Africa needs a special fund for ICT infrastructure

African Heads of State begin meeting in Kigali tomorrow in what has been dubbed Connect Africa summit. This is a milestone that should be celebrated for a country that has adopted ICT as the cornerstone for its national development program.

African Heads of State begin meeting in Kigali tomorrow in what has been dubbed Connect Africa summit. This is a milestone that should be celebrated for a country that has adopted ICT as the cornerstone for its national development program.

The summit not only gives an impetus to Rwanda’s Vision 2020, but it also goes further in doing the same for integration in the region. Information Communication Technology will play a key part in the East African Community which recently welcomed Burundi and Rwanda into its fold.

The Connect Africa Summit will be held under the patronage of President Paul Kagame, and the Chairman of the African Union, President John Kufour of Ghana.

This is a proud moment that should not only look at the 17 percent achievement that the country has registered in Internet use, but should it also address the issue of a Marshal Plan-like plan for research and evaluation of ICT infrastructure needed for Africa.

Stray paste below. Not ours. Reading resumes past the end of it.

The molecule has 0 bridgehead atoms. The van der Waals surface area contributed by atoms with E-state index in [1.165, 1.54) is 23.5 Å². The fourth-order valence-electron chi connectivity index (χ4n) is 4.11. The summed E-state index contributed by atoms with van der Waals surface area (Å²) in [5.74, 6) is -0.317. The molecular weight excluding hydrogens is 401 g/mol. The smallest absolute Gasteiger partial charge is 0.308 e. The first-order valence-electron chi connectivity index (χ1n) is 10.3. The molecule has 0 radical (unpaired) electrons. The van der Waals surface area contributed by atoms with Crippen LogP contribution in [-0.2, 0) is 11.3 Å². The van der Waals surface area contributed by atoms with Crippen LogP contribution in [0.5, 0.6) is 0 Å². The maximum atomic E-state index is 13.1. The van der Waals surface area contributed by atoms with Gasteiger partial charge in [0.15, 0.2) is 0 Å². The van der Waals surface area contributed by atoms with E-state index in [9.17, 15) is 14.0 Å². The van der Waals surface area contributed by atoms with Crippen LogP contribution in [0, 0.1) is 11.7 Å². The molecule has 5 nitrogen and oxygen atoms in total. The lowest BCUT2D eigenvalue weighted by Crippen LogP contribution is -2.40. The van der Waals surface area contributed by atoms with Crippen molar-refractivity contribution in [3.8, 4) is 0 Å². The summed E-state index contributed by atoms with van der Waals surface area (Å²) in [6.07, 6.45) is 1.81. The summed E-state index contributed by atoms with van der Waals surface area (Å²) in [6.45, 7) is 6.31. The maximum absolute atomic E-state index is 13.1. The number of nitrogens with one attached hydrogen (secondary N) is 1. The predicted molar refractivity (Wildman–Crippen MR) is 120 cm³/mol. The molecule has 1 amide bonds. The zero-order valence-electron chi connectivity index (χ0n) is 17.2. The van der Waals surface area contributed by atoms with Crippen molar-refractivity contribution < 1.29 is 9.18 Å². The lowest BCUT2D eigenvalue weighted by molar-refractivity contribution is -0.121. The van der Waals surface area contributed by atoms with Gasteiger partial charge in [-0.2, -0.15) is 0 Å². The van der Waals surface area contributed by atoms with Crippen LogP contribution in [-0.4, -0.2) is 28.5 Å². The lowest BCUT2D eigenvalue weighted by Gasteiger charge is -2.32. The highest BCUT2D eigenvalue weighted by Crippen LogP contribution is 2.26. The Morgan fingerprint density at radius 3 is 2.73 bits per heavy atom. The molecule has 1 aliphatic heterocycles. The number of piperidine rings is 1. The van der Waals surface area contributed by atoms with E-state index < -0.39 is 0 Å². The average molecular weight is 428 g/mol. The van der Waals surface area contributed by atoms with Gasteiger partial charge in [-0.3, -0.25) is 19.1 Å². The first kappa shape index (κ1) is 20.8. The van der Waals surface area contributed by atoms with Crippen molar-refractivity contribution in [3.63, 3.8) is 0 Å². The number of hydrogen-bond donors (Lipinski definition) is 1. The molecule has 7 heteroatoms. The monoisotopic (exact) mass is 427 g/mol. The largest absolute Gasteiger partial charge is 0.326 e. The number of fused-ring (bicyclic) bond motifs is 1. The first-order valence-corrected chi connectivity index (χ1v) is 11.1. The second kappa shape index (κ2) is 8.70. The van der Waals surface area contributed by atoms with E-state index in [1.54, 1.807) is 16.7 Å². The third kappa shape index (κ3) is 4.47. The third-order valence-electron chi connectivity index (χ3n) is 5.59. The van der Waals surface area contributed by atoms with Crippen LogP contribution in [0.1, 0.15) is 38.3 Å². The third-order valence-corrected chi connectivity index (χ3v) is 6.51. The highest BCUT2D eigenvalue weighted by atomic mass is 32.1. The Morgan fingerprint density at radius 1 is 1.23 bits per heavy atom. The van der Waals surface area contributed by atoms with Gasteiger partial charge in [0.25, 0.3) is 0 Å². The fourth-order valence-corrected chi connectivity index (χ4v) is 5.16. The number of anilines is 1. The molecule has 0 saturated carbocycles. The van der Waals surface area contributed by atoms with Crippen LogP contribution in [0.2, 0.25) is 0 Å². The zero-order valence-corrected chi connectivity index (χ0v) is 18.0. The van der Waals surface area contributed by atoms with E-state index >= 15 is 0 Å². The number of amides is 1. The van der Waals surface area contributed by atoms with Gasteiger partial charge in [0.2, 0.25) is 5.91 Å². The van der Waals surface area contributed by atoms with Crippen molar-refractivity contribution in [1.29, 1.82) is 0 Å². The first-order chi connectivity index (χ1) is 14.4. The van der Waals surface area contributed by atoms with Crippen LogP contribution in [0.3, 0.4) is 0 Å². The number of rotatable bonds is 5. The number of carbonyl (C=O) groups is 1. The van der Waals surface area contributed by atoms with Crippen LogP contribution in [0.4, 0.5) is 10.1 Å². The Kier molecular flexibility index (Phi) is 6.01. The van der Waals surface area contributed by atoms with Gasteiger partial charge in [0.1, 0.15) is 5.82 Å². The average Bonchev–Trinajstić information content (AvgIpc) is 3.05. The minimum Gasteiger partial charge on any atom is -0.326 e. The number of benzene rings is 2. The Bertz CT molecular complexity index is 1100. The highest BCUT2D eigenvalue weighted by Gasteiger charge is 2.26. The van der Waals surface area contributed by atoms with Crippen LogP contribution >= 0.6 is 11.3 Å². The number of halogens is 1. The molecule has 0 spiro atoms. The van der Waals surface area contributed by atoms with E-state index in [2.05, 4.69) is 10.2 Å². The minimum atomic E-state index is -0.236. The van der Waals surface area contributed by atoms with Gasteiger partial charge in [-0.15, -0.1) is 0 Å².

While investment in ICT infrastructure in Africa has improved dramatically in recent years- representing a total of USD 8 billion in 2005 (up from USD 3.5 billion in 2000- and growth in mobile phones has increased by as much as 400 per cent, Africa has fallen back in overall connectivity.

Though mobile telecommunication has surpassed fixed line telephone access, fewer than 4 out of every 100 Africans have Internet access.

Broadband penetration remains below 1 per cent; and 70 per cent of all Internet traffic within Africa is re-routed outside the continent driving up costs for businesses and consumers.

With less than 8 years left to meet the 2015 target of the UN-Millennium Development Goals (MDG), drastic steps should be taken.

ICT connectivity targets should also act as catalysts in achieving the broader development goals of creating wealth and sustainable economic growth for the entire African population.

However, since the UN Secretary-General Mr Ban Ki-moon has expressed his full support to the Connect Africa initiative, the end result of the summit should also address its vision and commitment to meeting long-term global concerns such as climate change especially in the hosting region.
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